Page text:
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Lineage specification is tightly regulated by a unique combination of extrinsic and intrinsic cues, but exactly how these cues coordinate the timing and position of cell differentiation during spinal cord development needs further investigation. Notch signaling has major roles in lineage specification. Recent evidence also indicates that the combination of transcription factors of the basic helix-loop-helix (Hes3, Hes5) and homeodomain (Pax6) families establish molecular codes that determine both the timing and position of neurons and glia. The precise expression patterns of these genes in vivo in the developing spinal cord from E13 to E18 are not fully known. In this study, the spatial and temporal expression patterns of these genes have been investigated. RT-PCR studies reveal the differential expression of these genes. The dynamic changes detected in the expression of these molecules have an important role in spinal cord cell lineage specification. Moreover, this study clarifies their in vivo expression during spinal cord development, and the expression patterns observed shed light on the generation of the rostro-caudal gradient of development. By understanding how neural stem cells are regulated in spinal cord development in vivo, we may gain insight of relevance to cell replacement strategies to treat spinal cord injuries.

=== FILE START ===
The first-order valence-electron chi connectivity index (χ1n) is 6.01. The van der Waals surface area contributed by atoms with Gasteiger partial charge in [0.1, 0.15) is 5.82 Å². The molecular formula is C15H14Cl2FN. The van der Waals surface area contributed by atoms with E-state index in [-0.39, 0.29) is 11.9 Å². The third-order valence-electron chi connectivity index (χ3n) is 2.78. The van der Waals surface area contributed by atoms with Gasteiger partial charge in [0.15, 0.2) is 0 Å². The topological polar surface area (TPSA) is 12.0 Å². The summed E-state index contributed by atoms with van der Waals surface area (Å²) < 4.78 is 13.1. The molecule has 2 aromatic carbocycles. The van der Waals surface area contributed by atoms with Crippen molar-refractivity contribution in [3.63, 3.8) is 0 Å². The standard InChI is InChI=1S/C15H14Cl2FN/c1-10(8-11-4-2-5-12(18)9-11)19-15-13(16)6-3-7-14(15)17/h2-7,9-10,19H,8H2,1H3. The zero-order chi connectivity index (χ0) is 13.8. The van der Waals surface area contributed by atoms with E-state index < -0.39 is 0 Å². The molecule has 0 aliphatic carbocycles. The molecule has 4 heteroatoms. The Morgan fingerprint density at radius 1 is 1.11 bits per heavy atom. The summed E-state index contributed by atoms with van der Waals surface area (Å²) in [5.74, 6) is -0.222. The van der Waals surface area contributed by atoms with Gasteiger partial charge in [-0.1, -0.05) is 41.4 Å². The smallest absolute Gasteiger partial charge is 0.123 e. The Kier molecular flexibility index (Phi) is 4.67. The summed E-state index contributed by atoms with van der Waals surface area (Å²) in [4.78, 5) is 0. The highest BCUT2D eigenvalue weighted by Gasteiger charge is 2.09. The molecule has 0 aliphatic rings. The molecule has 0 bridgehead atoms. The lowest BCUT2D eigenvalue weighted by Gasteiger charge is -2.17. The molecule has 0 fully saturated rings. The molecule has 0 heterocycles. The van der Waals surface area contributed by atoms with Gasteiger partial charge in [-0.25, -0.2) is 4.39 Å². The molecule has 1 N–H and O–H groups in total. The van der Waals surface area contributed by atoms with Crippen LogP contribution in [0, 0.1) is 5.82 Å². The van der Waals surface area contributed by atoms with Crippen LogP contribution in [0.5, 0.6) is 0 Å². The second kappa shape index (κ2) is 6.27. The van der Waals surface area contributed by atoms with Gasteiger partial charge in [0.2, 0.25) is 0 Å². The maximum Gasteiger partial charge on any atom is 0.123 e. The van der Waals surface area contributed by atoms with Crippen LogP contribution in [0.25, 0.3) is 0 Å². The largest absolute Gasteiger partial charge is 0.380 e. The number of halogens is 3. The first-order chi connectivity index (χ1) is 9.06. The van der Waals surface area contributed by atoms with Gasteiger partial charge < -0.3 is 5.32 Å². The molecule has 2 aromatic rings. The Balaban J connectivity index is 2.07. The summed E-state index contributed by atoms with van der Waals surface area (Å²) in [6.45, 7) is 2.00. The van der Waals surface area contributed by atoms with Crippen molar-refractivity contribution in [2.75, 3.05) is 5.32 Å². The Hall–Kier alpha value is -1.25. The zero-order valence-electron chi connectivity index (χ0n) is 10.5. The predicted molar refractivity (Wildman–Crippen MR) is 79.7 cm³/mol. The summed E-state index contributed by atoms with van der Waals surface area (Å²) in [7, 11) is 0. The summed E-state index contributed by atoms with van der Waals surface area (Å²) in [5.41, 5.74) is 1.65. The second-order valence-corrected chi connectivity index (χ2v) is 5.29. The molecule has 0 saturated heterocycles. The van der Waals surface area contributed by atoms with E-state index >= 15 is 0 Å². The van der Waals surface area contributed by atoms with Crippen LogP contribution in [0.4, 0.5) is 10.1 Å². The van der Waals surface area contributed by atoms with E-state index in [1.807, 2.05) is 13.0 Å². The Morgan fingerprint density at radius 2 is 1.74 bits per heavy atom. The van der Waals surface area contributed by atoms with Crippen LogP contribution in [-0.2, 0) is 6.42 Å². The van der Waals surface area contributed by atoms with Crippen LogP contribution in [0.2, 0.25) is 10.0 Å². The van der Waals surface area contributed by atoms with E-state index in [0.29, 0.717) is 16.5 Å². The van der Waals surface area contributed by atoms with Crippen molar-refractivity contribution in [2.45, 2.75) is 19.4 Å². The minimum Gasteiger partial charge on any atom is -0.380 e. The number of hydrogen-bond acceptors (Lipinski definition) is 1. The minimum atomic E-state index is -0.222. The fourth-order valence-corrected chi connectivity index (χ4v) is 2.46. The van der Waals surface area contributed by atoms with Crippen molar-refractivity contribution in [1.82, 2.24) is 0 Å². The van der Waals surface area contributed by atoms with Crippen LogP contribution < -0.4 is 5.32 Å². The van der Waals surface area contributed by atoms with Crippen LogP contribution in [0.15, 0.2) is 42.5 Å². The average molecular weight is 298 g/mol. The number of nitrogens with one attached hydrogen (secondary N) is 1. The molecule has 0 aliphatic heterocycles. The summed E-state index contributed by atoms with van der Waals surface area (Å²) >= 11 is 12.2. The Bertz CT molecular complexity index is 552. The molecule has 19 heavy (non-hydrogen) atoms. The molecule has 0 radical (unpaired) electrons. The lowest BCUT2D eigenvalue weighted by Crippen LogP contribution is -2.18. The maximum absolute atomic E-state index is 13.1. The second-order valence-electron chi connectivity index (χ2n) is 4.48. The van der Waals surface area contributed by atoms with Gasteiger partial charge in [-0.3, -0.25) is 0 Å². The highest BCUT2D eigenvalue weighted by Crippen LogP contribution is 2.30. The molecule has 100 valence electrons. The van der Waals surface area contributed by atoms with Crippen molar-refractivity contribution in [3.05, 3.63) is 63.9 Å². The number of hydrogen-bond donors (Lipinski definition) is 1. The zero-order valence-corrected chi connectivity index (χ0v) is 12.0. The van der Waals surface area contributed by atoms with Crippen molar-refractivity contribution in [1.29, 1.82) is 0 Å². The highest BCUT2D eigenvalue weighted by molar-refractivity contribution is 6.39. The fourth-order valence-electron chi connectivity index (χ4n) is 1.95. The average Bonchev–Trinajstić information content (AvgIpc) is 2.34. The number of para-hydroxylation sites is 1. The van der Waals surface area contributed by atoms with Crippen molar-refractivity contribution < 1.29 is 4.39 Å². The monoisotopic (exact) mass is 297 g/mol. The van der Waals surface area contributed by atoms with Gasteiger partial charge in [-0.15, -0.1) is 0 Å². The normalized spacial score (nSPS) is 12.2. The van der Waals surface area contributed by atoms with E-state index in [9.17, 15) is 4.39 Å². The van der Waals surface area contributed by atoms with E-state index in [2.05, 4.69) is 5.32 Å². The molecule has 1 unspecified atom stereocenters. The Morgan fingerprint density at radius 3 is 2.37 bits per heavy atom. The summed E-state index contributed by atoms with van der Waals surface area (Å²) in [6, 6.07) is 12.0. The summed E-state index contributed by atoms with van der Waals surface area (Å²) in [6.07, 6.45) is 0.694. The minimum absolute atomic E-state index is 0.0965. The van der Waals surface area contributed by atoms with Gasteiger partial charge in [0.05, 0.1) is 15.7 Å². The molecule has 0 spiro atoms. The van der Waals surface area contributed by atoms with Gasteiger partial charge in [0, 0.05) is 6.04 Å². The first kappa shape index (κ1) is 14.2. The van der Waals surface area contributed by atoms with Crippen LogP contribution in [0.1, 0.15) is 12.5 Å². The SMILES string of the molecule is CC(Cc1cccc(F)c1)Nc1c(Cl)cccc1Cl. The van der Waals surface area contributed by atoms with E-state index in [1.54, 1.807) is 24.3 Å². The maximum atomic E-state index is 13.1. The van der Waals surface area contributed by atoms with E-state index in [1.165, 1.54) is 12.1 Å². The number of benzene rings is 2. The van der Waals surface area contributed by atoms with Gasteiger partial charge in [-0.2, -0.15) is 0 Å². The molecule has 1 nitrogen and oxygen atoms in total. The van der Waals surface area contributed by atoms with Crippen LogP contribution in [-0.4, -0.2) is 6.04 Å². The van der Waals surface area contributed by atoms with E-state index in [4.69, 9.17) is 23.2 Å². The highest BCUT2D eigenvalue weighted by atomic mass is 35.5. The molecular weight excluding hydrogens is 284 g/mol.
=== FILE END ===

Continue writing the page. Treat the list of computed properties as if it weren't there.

Beverley M Henley, Kieran W McDermott. The expression of neuroepithelial cell fate determinants in rat spinal cord development. Journal of molecular neuroscience : MN. 2010 Sep;42(1):28-34

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PMID: 20195794

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